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The Temptation of Mrs Harris

It was astonishing to me that a grown-up could cry, and more than astonishing that anyone should cry for joy. The memory came back to me a few weeks ago, as I reread, with my 9-year-old daughter, Paul Gallico’s Flowers for Mrs Harris. For Gallico, most fondly remembered as the author of The Snow Goose, was a master of the bittersweet, of the mysterious kinship between suffering and joy. He knew how to fold together humour and poignant detail in just the right proportions to prevent his prose from curdling into mawkishness and sentimentality.
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A Noble Cause

A Noble Cause

War in Val d’Orcia consists of the diary Iris Origo kept between the end of January 1943 and July 1944. The Origos were based throughout at La Foce, south of Montepulciano in central Italy, though they made occasional excursions to Florence and Rome. She and her Italian husband Antonio had devoted their pre-war lives to reviving the estate, something that could only be done by cooperating with Mussolini and his Fascist bureaucracy; when the Fascists allied themselves with Hitler and Nazism, the Origos keenly adopted the anti-Fascist cause. In what was a remote part of Tuscany they created a remarkable agricultural community, though its close-knit texture would be stretched to the utmost under wartime conditions.
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Avid to Live and Learn

Avid to Live and Learn

I shall always be grateful to A Cab at the Door. I read most of it one Sunday evening in a Victoria line tube train which was stuck for two hours outside King’s Cross station. The train lights dimmed and instead of the Blitz spirit a sullen, twitchy silence set in. I was spectacularly lucky in my companion. The sheer vigour of V. S. Pritchett’s writing and his benign, shrewd storyteller’s voice kept me suspended in his Edwardian boyhood until ‘the juice’, as the panic-stricken driver called it, came back on and we trundled away at last.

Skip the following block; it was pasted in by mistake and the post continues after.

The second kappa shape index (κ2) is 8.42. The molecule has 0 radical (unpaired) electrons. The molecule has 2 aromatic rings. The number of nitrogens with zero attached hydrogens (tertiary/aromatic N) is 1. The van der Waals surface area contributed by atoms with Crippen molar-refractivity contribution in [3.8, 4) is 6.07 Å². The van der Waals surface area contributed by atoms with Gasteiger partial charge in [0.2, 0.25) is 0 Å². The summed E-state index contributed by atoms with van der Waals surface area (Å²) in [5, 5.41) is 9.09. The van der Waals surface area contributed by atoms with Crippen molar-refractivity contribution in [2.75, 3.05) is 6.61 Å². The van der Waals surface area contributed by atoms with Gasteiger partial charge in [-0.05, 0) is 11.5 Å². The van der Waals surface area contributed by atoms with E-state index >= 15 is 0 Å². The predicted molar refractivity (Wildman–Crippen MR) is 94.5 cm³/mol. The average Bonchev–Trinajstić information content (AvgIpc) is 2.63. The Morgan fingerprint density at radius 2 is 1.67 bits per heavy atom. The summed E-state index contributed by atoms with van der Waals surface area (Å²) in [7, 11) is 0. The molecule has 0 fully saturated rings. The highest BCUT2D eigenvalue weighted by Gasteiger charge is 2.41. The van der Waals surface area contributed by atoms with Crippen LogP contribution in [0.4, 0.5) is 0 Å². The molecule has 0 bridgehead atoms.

Dog Days

‘In August 1992, when the dog days were drawing to an end, I set off to walk the county of Suffolk.’ My copy of W. G. Sebald’s The Rings of Saturn – of which these are the opening words – is a first edition of the English translation from 1998. In fine condition these now fetch high prices, something that was pointed out to me as I stashed it in a knapsack last summer, and set off with two friends to retrace part of Sebald’s route along the Suffolk coast.
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The Sensation of Crossing the Street

I remember thinking clearly: what a momentous day this is, and here I am, reading a novel set in London on a single day. What a chime, what an echo! These were not the words I used to myself, as I walked in the dazzling sun, but I now think they should have been, resonating as they do with the famous opening lines of Virginia Woolf ’s novel, when Clarissa Dalloway sets forth on a perfect June morning to buy the flowers for her party: ‘What a lark! What a plunge!’
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Swallows and Amazons for Ever!

Swallows and Amazons for Ever!

The train from the south drew in to the junction with the line that led to the hills. We changed, and already there was freshness in the air on a day of azure skies and deep shadows. I went to admire the Puffing Billy that was to haul us on the last leg of our journey, inhaling the intoxicating cocktail of hot oil and steam that engines exude. The whistle blew, I ran back to the carriage, the doors slammed, and we clanked our way west with the setting sun. I hurried from side to side of the carriage . . .
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Strangely Like Real Life

Strangely Like Real Life

My own prime favourite is Anthony Powell’s sequence of novels A Dance to the Music of Time: panoramic, sharply observed, farcical, ironic, yet shot through with what Kingsley Amis called an endlessly inquisitive melancholy. We shadow the narrator Nick Jenkins from the callow half-understanding of youth, in the Twenties, through the drastic remaking of lives and relationships by war, to late middle age in the heady Sixties and Seventies – a whole new age of absurdity against which the novel’s various endgames are played out.
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Underwear Was Important

Underwear Was Important

Posy’s dialogue is as good as her draughtsmanship, and she has a talent for names (an area in which so many writers fall down) which is as good as that of Evelyn Waugh or Anthony Powell. What enchants and convinces in all her work is the brilliantly observed detail. If Posy draws a French coffee pot it is a completely authentic French coffee pot. The appearance of her characters – toddlers, sulky teenagers, pushy mothers, angst-ridden authors, pretentious publishing types – is always spot on. This kind of texture, she says, is the equivalent of verbal description in a novel . . .
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